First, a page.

6. I resolve to be consistent. When a major life change is happening, children need routine and consistency. Keeping in that routine provides comfort. Minimize any disruptions to the daily routine or changes to your relationships. They still need routine, consistency and structure, especially during times of stress.

7. I resolve to accept help from others. Both you and your child are going through difficult times. Friends and relatives can make role models and sounding boards for both you and your children. Talk to the child’s teachers so that the teacher can help if they notice signs of stress. If you or others close to you see signs of serious stress or emotional issues in your child, encourage your child to talk to the guidance counselor at school, teachers, friends, or arrange for counseling.

8. I resolve to not make my child the go between. Don’t have your child relay messages back and forth. These should be communicated directly to your spouse by text, e-mail, phone or through a legal professional or mediator. Don’t grill your child for information about the other parent. This puts children on edge and makes them uncomfortable. While you are welcome to ask the child if they had a good time and what fun stuff they did with the other parent, that should be the extent of your questioning. On the other hand, if the child wants to tell you about something they did with the other parent, listen and try to respond positively. Putting the child in the middle of conflict causes emotional issues, resentment, and anxiety.

9. I resolve to remember that no matter how old my children are they are still our children. Even if your children are older when you divorce, you should not drag them into the middle of the conflict. Do not confide details or enlist them as negotiators.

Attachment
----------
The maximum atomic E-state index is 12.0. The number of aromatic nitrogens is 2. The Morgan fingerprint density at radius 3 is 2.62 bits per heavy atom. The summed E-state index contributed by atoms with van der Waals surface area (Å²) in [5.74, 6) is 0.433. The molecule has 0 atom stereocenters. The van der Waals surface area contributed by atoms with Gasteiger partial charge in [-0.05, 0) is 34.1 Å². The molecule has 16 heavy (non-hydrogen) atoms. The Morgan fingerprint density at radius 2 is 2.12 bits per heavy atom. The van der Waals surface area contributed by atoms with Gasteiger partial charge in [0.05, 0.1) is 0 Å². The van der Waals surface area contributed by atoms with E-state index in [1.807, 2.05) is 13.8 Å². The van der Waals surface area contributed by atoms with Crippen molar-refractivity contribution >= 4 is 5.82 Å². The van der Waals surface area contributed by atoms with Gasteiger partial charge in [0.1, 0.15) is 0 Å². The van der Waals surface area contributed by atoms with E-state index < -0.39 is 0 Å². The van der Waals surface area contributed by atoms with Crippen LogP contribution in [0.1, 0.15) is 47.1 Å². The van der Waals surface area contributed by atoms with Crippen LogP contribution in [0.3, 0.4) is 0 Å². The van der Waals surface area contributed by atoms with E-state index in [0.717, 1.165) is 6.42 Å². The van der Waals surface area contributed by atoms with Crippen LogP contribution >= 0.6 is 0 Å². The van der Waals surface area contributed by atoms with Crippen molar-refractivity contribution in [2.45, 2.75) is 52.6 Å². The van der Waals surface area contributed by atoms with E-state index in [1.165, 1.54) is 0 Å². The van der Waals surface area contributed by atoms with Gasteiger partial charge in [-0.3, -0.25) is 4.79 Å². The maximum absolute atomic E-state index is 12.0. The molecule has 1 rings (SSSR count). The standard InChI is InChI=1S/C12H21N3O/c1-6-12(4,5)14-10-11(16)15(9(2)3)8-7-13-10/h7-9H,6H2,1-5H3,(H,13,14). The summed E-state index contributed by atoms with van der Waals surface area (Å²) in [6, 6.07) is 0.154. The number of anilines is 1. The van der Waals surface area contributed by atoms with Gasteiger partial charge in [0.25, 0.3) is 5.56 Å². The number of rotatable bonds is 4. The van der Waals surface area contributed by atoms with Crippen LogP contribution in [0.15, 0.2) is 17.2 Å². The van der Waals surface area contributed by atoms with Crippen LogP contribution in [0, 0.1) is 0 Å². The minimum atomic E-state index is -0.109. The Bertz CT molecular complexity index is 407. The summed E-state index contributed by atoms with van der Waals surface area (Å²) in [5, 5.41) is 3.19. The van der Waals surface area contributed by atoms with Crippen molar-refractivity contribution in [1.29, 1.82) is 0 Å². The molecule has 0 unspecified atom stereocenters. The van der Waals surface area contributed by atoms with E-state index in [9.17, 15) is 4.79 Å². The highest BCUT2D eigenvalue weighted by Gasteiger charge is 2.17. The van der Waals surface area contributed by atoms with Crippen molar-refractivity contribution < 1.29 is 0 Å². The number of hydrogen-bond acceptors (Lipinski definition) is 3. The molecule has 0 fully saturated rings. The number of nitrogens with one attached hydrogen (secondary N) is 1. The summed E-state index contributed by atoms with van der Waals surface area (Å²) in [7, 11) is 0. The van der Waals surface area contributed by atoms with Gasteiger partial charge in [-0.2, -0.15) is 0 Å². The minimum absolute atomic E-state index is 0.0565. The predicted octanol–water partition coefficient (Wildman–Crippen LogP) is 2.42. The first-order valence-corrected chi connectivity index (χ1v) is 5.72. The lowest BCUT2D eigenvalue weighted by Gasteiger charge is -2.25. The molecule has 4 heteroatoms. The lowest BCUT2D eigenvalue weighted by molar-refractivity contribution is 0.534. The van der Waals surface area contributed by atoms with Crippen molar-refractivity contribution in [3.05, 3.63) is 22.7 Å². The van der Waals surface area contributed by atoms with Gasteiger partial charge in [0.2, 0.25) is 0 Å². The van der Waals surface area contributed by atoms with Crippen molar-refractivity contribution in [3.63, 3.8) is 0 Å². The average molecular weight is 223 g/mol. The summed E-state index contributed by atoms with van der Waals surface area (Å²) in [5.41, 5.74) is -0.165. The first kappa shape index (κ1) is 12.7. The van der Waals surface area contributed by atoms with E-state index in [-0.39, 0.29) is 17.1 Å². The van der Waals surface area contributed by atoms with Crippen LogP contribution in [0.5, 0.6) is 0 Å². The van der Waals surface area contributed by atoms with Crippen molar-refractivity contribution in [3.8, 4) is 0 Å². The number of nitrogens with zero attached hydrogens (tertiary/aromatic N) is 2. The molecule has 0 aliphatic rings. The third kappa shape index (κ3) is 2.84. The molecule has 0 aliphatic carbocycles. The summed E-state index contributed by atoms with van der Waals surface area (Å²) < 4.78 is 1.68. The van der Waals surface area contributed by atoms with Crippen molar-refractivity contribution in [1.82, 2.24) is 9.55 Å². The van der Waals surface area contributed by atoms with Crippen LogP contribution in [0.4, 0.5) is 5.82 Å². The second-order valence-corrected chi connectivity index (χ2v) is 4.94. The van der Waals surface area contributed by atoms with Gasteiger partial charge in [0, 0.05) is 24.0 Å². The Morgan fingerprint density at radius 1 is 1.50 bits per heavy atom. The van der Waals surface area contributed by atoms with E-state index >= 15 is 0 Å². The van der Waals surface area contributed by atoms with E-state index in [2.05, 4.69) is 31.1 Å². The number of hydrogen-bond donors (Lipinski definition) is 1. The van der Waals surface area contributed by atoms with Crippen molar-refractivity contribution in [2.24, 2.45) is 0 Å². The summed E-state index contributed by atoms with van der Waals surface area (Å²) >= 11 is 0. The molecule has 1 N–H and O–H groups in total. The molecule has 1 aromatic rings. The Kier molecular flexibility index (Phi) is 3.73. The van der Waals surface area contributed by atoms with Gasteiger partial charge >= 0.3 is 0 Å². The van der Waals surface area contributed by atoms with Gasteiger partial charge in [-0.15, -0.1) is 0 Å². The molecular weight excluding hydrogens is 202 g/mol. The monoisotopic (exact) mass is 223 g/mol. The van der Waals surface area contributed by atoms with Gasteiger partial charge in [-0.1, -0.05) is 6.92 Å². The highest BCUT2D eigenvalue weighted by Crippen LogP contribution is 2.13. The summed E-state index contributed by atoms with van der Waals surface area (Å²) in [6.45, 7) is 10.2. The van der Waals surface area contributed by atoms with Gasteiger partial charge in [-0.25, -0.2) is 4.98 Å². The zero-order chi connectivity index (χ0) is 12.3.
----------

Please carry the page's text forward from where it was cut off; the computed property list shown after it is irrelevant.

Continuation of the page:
10. I resolve to try to take the high road. I will try to take a step back and be the bigger person. I realize that falling into the old patterns of negativity are toxic and benefit no one. I will work towards positive results and will not withhold visitation unless a child is being neglected or in danger. The children who thrive after a divorce are those who are able to have strong relationships with both parents. If you cannot be civil to each other, see if you can do a child exchange at a neutral place (school, library, etc.) or have a third party do the exchange. Try not to prolong the goodbye nor show your child if you are upset. Depicting time with the other parent as a positive thing will help your child transition easier. The same is true when they return to you. You don’t want to be disinterested, but you don’t want to grill them. You should make every effort to act the same way you would if they were at grandparents or a friend’s home overnight. Allow your child to love the other parent and their extended family.

11. I resolve to stop overthinking. It is easy to obsess on what went wrong and why.

12. I resolve to try to leave it behind and use the wisdom I have learned to move forward.

13. I resolve to be present and patient in my life and to truly appreciate those around me. Focusing on the past can be depressing and focusing on the future can cause fear and anxiety.

14. I resolve not to be too hard on myself. I will remember that this is a difficult transition and I will be kind to myself while trying not to wallow.

If you need help with your custody or placement issues, contact a family law attorney at Petit & Dommershausen, located in the Appleton area and Oshkosh.
You can reach our Fox Valley attorneys at 920-739-9900 or our Oshkosh attorneys at 920-231-0699.
Petit & Dommershausen wishes everyone a wonderful New Year.